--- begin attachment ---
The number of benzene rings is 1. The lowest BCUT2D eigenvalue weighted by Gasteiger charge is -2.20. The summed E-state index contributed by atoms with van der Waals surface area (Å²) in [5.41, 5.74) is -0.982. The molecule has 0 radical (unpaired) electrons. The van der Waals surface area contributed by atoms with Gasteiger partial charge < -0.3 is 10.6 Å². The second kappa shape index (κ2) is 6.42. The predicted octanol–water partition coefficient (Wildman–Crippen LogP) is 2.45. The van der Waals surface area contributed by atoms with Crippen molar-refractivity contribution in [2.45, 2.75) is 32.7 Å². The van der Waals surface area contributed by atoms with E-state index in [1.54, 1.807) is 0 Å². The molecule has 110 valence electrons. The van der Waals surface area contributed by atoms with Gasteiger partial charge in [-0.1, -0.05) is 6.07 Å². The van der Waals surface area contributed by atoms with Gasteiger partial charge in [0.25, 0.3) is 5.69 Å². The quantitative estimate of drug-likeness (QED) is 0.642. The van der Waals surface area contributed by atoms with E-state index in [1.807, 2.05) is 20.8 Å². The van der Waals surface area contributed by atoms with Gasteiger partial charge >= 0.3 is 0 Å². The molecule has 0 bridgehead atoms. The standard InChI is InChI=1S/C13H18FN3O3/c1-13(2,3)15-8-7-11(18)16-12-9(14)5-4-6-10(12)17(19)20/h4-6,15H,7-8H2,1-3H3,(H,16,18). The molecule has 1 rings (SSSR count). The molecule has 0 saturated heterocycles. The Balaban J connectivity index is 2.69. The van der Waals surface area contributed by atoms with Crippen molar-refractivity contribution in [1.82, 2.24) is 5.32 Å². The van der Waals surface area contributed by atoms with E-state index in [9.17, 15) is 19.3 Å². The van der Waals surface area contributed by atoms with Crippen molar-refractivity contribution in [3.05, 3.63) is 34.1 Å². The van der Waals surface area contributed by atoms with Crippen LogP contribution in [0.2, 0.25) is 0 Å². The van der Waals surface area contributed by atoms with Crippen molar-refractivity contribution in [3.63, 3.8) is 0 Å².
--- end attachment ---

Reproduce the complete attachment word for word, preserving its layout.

The number of benzene rings is 1. The lowest BCUT2D eigenvalue weighted by Gasteiger charge is -2.20. The summed E-state index contributed by atoms with van der Waals surface area (Å²) in [5.41, 5.74) is -0.982. The molecule has 0 radical (unpaired) electrons. The van der Waals surface area contributed by atoms with Gasteiger partial charge < -0.3 is 10.6 Å². The second kappa shape index (κ2) is 6.42. The predicted octanol–water partition coefficient (Wildman–Crippen LogP) is 2.45. The van der Waals surface area contributed by atoms with Crippen molar-refractivity contribution in [2.45, 2.75) is 32.7 Å². The van der Waals surface area contributed by atoms with E-state index in [1.54, 1.807) is 0 Å². The molecule has 110 valence electrons. The van der Waals surface area contributed by atoms with Gasteiger partial charge in [-0.1, -0.05) is 6.07 Å². The van der Waals surface area contributed by atoms with Gasteiger partial charge in [0.25, 0.3) is 5.69 Å². The quantitative estimate of drug-likeness (QED) is 0.642. The van der Waals surface area contributed by atoms with E-state index in [1.807, 2.05) is 20.8 Å². The van der Waals surface area contributed by atoms with Gasteiger partial charge >= 0.3 is 0 Å². The molecule has 0 bridgehead atoms. The standard InChI is InChI=1S/C13H18FN3O3/c1-13(2,3)15-8-7-11(18)16-12-9(14)5-4-6-10(12)17(19)20/h4-6,15H,7-8H2,1-3H3,(H,16,18). The molecule has 1 rings (SSSR count). The molecule has 0 saturated heterocycles. The Balaban J connectivity index is 2.69. The van der Waals surface area contributed by atoms with Crippen molar-refractivity contribution in [1.82, 2.24) is 5.32 Å². The van der Waals surface area contributed by atoms with E-state index in [9.17, 15) is 19.3 Å². The van der Waals surface area contributed by atoms with Crippen molar-refractivity contribution in [3.05, 3.63) is 34.1 Å². The van der Waals surface area contributed by atoms with Crippen LogP contribution in [0.2, 0.25) is 0 Å². The van der Waals surface area contributed by atoms with Crippen molar-refractivity contribution in [3.63, 3.8) is 0 Å².